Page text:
• In addition to the Knowltons’ alarming pledging activities, the Company’s public filings also reveal a troubling pattern of the Company issuing aggressive earning projections, which are then ultimately downwardly revised, but not before Mr. Tunstall is able to effect sales of Common Stock in the open market. 
  • Mr. Tunstall has sold almost $2.5 million worth of common stock since March 2019 but has only bought roughly $55,000 worth. Furthermore, it seems that a few of these sales were not conducted in accordance with a 10b5-1 trading plan. We would anticipate that Mr. Tunstall, a member of the Board’s Audit Committee since the Company’s initial public offering in 2016, would have a particularly thorough understanding of the Company’s finances and be actively involved in the Company’s public communications regarding its financial position and future expectations.
  • In light of this, as shown by the timeline below, we regard the timing of his sales in relation to the Company’s release of guidance to be particularly problematic.

Resource- https://www.sec.gov/Archives/edgar/data/1524362/000092189522002290/ex991to13da210123014_072722.htm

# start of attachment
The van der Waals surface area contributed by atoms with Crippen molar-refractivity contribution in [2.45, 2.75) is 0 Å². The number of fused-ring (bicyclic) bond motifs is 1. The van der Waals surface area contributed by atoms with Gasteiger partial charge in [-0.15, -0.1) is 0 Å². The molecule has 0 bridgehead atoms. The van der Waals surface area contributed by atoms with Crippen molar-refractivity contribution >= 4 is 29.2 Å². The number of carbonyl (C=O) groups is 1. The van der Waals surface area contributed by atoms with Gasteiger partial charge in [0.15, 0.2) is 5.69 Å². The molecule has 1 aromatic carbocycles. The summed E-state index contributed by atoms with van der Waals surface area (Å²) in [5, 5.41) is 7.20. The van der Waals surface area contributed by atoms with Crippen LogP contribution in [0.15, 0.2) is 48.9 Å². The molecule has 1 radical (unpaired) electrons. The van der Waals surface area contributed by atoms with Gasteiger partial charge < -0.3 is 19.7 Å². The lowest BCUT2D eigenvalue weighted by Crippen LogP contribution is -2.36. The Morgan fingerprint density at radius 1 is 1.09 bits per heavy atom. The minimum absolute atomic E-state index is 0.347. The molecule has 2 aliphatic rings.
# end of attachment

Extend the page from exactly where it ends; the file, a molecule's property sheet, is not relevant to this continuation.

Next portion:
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Dr. Orsula V. Knowlton- SEC

The U.S. Securities and Exchange Commission (SEC) is an independent agency of the United States federal government, created in the aftermath of the Wall Street Crash of 1929. The primary purpose of the SEC is to enforce the law against market manipulation.

In addition to the Securities Exchange Act of 1934, which created it, the SEC enforces the Securities Act of 1933, the Trust Indenture Act of 1939, the Investment Company Act of 1940, the Investment Advisers Act of 1940, the Sarbanes–Oxley Act of 2002, and other statutes. The SEC was created by Section 4 of the Securities Exchange Act of 1934.

  • The Securities and Exchange Commission (SEC) is a U.S. government oversight agency responsible for regulating the securities markets and protecting investors.
  • The SEC was established by the passage of the U.S. Securities Act of 1933 and the Securities and Exchange Act of 1934, largely in response to the stock market crash of 1929 that led to the Great Depression.
  • The SEC can itself bring civil actions against lawbreakers and also works with the Justice Department on criminal cases.

Wrap-Up- How to terminate an employee due to underperformance

  • Write down everything

Documentation key. If you don’t write something down, it can be argued that it didn’t happen. Even informal conversations written in a notebook can be helpful and count toward documentation. I know what you’re thinking – documentation takes time. Time you don’t have. Nonetheless, it can be your friend should you have to defend your decision down the road.

Here are some examples of important documentation to collect:

  • Electronic communications
  • Phone conversations
  • One-on-one chats
  • Unprofessional or subpar behavior in group settings
  • Feedback and complaints from coworkers, managers, or clients
  • Clearly communicate expectations